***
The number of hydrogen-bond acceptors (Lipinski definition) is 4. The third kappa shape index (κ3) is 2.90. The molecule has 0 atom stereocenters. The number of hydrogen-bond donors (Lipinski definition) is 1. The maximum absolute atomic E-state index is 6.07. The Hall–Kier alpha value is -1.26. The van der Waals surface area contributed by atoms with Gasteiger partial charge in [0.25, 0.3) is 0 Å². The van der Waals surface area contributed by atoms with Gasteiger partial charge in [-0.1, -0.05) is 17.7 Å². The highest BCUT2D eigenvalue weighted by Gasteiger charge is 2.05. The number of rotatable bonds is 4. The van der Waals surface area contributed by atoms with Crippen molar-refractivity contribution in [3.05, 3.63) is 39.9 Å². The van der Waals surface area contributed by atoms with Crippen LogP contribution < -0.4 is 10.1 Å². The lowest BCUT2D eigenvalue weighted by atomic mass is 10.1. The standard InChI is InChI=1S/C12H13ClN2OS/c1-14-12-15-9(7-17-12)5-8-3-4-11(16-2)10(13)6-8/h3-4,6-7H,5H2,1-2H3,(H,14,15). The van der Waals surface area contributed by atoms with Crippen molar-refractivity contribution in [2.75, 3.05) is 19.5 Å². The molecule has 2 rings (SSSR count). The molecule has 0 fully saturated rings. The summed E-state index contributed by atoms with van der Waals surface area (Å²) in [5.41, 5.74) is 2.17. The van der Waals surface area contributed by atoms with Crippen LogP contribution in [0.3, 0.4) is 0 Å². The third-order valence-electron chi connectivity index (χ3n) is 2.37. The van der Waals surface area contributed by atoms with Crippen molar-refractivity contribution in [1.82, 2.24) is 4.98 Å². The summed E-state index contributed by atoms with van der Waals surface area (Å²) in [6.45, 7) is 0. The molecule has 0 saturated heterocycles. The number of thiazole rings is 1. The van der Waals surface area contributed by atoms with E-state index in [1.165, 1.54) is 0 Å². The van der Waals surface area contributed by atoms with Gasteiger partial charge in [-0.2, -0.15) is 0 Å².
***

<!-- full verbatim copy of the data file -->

The number of hydrogen-bond acceptors (Lipinski definition) is 4. The third kappa shape index (κ3) is 2.90. The molecule has 0 atom stereocenters. The number of hydrogen-bond donors (Lipinski definition) is 1. The maximum absolute atomic E-state index is 6.07. The Hall–Kier alpha value is -1.26. The van der Waals surface area contributed by atoms with Gasteiger partial charge in [0.25, 0.3) is 0 Å². The van der Waals surface area contributed by atoms with Gasteiger partial charge in [-0.1, -0.05) is 17.7 Å². The highest BCUT2D eigenvalue weighted by Gasteiger charge is 2.05. The number of rotatable bonds is 4. The van der Waals surface area contributed by atoms with Crippen molar-refractivity contribution in [3.05, 3.63) is 39.9 Å². The van der Waals surface area contributed by atoms with Crippen LogP contribution < -0.4 is 10.1 Å². The lowest BCUT2D eigenvalue weighted by atomic mass is 10.1. The standard InChI is InChI=1S/C12H13ClN2OS/c1-14-12-15-9(7-17-12)5-8-3-4-11(16-2)10(13)6-8/h3-4,6-7H,5H2,1-2H3,(H,14,15). The van der Waals surface area contributed by atoms with Crippen molar-refractivity contribution in [2.75, 3.05) is 19.5 Å². The molecule has 2 rings (SSSR count). The molecule has 0 fully saturated rings. The summed E-state index contributed by atoms with van der Waals surface area (Å²) in [5.41, 5.74) is 2.17. The van der Waals surface area contributed by atoms with Crippen LogP contribution in [0.3, 0.4) is 0 Å². The third-order valence-electron chi connectivity index (χ3n) is 2.37. The van der Waals surface area contributed by atoms with Crippen molar-refractivity contribution in [1.82, 2.24) is 4.98 Å². The summed E-state index contributed by atoms with van der Waals surface area (Å²) in [6.45, 7) is 0. The molecule has 0 saturated heterocycles. The number of thiazole rings is 1. The van der Waals surface area contributed by atoms with E-state index in [1.165, 1.54) is 0 Å². The van der Waals surface area contributed by atoms with Gasteiger partial charge in [-0.2, -0.15) is 0 Å².